State failing to provide personal assistants to disabled people, activists say

Ireland ‘not upholding fundamental rights’ over failure to accommodate disabled people’s needs, Oireachtas committee hears

Photograph: Alan Betson, Irish Times Staff Photographer.

Houses of the Oireachtas Commission suppliment
Close up Detail of seats in the Seanad / Senate  at Leinster House
taken on 26/3/07

Failures in the allocation of personal assistants (PAs) to disabled people has left Ireland unable “to live up to its ideals as a modern social democracy”, disability rights activists said on Thursday.

Speaking to the Joint Oireachtas Committee on Disability Matters, Damien Walshe of Independent Living Movement Ireland (ILMI) said that many disabled people do not live full lives of self-determination due to the State’s failure to give disabled people the right to a PA service.

Mr Walshe said Ireland is “not upholding the fundamental rights of the United Nations Convention on the Rights of Persons with Disabilities”.

Dr Selina McCoy, also appearing before the committee, presented research conducted by the Economic and Social Research Institute that shows a “gap in the understanding” of the experiences of disabled people. The report details how some disabled people are “confined to their homes” due to a lack of PA hours, Dr McCoy said.


While there was some satisfaction expressed about services, “systemic shortfalls have had a clearly detrimental effect on the functioning and capabilities valued by the participants in relation to their ability to participate in everyday social and economic activities”.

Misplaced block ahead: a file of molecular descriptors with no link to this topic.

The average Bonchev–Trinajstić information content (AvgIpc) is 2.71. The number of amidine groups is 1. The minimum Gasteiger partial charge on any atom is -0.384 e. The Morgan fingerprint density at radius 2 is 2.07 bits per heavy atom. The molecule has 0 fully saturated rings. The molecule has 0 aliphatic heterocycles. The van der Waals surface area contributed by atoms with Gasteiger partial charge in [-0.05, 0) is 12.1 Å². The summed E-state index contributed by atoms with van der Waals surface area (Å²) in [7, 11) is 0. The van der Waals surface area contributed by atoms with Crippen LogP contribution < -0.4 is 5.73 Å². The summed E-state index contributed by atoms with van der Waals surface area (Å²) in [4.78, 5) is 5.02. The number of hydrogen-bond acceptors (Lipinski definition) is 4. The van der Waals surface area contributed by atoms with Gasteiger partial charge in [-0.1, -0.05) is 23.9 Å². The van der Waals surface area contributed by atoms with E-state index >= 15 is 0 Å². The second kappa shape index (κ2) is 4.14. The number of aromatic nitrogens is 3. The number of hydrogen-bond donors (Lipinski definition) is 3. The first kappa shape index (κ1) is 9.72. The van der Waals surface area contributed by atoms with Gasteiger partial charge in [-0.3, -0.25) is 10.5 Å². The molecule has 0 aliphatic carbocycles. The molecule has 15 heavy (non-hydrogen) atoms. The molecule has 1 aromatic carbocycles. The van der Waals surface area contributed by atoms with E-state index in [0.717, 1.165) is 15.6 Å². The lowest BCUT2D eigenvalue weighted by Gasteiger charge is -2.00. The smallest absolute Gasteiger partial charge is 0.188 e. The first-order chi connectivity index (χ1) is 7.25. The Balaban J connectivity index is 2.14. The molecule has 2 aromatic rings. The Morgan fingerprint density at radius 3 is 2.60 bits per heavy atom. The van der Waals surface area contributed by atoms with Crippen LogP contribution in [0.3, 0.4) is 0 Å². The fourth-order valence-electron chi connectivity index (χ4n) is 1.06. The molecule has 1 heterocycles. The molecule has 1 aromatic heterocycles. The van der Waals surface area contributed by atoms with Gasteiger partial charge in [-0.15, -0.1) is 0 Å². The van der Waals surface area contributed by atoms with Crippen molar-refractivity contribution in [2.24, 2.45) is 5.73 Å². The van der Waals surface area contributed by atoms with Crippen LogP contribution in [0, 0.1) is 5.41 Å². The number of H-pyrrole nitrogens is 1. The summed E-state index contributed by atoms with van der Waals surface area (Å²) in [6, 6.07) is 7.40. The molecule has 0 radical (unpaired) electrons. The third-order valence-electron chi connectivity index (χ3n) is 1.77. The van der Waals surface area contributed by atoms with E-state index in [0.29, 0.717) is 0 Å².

Of particular concern to members of ILMI appearing before the committee was a lack of consistency of PA services across the country. Both Mr Walshe and fellow representative Shelly Gaynor outlined the example of disabled people being granted PA hours during their third-level education only to be told they needed to reapply once their studies were completed. Mr Walshe said “we are giving young people a taste of freedom, only to remove it from them”.

Ms Gaynor went on to call for a change in attitude towards PAs, saying their services should no longer be referred to as system of “caring” in a bid to reframe personal assistance as a rights-based model as opposed to a medical one.

Yvonne O’Neill, the HSE’s national director of community operations, agreed with the merits of a rights-based model of assistance. She said there had been a 15 per cent increase in the allocation of PA hours since 2020 but acknowledged the need for further hours.

Geographical consistency of services was also a concern for those speaking before the committee. Independent TD Seán Canney asked about the difference between PA services in urban and rural areas. Mr Walshe of ILMI said that a lack of standardisation in services means some disabled people are not aware of what is available to them, while others have access to different services based on where they live. Cavan and Monaghan are examples of counties where limited PA services can be found, said Mr Walshe.

Ms O’Neill acknowledged that the “postcode lottery” is of concern to the HSE and that the executive is aiming to standardise access to “flush out” differences in available services across the country. The HSE is progressing a new working group to address “common definition, consistency in assessment of and access to, PA”. The group will begin its work in April and hopes to conclude its operations by December.

Since 2018, the HSE has seen an increase in its personal assistance budget from €80 million to €110 million.

Nathan Johns

Nathan Johns

Nathan Johns is an Irish Times journalist